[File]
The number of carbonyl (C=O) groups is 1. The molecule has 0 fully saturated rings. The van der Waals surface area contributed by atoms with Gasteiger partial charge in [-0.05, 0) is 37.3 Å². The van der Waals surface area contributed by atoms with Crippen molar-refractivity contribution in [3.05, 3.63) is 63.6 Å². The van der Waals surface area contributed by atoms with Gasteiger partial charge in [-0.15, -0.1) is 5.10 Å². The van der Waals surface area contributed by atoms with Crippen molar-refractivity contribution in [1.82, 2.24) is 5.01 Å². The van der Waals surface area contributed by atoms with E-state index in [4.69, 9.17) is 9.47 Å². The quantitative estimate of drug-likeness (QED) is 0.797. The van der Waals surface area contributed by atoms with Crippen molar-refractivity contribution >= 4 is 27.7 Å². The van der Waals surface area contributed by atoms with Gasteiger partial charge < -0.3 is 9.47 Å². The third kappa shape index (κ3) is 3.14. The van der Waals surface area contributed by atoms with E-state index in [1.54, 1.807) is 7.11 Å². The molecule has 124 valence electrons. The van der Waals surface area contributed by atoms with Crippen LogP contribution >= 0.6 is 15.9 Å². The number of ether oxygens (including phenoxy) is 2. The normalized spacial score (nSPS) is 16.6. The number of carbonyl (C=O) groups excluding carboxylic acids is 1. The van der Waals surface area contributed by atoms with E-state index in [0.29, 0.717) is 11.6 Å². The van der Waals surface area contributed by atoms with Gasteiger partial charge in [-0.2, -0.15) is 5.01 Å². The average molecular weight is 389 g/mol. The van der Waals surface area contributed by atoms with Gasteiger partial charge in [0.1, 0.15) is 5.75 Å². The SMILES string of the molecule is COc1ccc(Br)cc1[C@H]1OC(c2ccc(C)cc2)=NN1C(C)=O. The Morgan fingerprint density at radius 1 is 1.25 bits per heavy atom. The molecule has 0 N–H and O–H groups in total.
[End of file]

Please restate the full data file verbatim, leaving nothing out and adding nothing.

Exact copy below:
The number of carbonyl (C=O) groups is 1. The molecule has 0 fully saturated rings. The van der Waals surface area contributed by atoms with Gasteiger partial charge in [-0.05, 0) is 37.3 Å². The van der Waals surface area contributed by atoms with Crippen molar-refractivity contribution in [3.05, 3.63) is 63.6 Å². The van der Waals surface area contributed by atoms with Gasteiger partial charge in [-0.15, -0.1) is 5.10 Å². The van der Waals surface area contributed by atoms with Crippen molar-refractivity contribution in [1.82, 2.24) is 5.01 Å². The van der Waals surface area contributed by atoms with E-state index in [4.69, 9.17) is 9.47 Å². The quantitative estimate of drug-likeness (QED) is 0.797. The van der Waals surface area contributed by atoms with Crippen molar-refractivity contribution >= 4 is 27.7 Å². The van der Waals surface area contributed by atoms with Gasteiger partial charge < -0.3 is 9.47 Å². The third kappa shape index (κ3) is 3.14. The van der Waals surface area contributed by atoms with E-state index in [1.54, 1.807) is 7.11 Å². The molecule has 124 valence electrons. The van der Waals surface area contributed by atoms with Crippen LogP contribution >= 0.6 is 15.9 Å². The number of ether oxygens (including phenoxy) is 2. The normalized spacial score (nSPS) is 16.6. The number of carbonyl (C=O) groups excluding carboxylic acids is 1. The van der Waals surface area contributed by atoms with E-state index in [0.29, 0.717) is 11.6 Å². The van der Waals surface area contributed by atoms with Gasteiger partial charge in [-0.2, -0.15) is 5.01 Å². The average molecular weight is 389 g/mol. The van der Waals surface area contributed by atoms with Gasteiger partial charge in [0.1, 0.15) is 5.75 Å². The SMILES string of the molecule is COc1ccc(Br)cc1[C@H]1OC(c2ccc(C)cc2)=NN1C(C)=O. The Morgan fingerprint density at radius 1 is 1.25 bits per heavy atom. The molecule has 0 N–H and O–H groups in total.